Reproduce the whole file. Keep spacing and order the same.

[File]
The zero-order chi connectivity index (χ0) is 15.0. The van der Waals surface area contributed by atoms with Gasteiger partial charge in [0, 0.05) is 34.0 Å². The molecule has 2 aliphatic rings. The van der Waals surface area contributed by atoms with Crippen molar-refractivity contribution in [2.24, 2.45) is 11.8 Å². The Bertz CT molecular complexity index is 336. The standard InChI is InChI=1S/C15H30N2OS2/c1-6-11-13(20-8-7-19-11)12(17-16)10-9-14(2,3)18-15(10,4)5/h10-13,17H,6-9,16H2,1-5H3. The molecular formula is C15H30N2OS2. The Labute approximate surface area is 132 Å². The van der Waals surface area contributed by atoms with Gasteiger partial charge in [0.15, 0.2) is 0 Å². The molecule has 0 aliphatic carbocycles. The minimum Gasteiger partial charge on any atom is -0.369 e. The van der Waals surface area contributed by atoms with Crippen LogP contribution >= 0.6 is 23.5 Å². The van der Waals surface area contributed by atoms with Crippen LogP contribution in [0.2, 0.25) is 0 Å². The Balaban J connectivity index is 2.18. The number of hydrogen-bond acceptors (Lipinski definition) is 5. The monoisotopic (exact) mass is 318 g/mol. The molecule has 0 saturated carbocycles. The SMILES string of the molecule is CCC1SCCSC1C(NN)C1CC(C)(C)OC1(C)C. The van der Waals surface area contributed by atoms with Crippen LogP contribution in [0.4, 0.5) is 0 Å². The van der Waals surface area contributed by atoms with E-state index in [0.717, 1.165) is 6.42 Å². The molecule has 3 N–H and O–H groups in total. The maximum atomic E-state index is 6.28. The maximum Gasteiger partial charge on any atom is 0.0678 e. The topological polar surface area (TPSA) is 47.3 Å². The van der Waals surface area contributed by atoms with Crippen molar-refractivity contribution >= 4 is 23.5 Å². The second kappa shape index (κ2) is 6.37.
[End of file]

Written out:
The zero-order chi connectivity index (χ0) is 15.0. The van der Waals surface area contributed by atoms with Gasteiger partial charge in [0, 0.05) is 34.0 Å². The molecule has 2 aliphatic rings. The van der Waals surface area contributed by atoms with Crippen molar-refractivity contribution in [2.24, 2.45) is 11.8 Å². The Bertz CT molecular complexity index is 336. The standard InChI is InChI=1S/C15H30N2OS2/c1-6-11-13(20-8-7-19-11)12(17-16)10-9-14(2,3)18-15(10,4)5/h10-13,17H,6-9,16H2,1-5H3. The molecular formula is C15H30N2OS2. The Labute approximate surface area is 132 Å². The van der Waals surface area contributed by atoms with Gasteiger partial charge in [0.15, 0.2) is 0 Å². The molecule has 0 aliphatic carbocycles. The minimum Gasteiger partial charge on any atom is -0.369 e. The van der Waals surface area contributed by atoms with Crippen LogP contribution >= 0.6 is 23.5 Å². The van der Waals surface area contributed by atoms with Crippen LogP contribution in [0.2, 0.25) is 0 Å². The Balaban J connectivity index is 2.18. The number of hydrogen-bond acceptors (Lipinski definition) is 5. The monoisotopic (exact) mass is 318 g/mol. The molecule has 0 saturated carbocycles. The SMILES string of the molecule is CCC1SCCSC1C(NN)C1CC(C)(C)OC1(C)C. The van der Waals surface area contributed by atoms with Crippen LogP contribution in [0.4, 0.5) is 0 Å². The van der Waals surface area contributed by atoms with E-state index in [0.717, 1.165) is 6.42 Å². The molecule has 3 N–H and O–H groups in total. The maximum atomic E-state index is 6.28. The maximum Gasteiger partial charge on any atom is 0.0678 e. The topological polar surface area (TPSA) is 47.3 Å². The van der Waals surface area contributed by atoms with Crippen molar-refractivity contribution >= 4 is 23.5 Å². The second kappa shape index (κ2) is 6.37.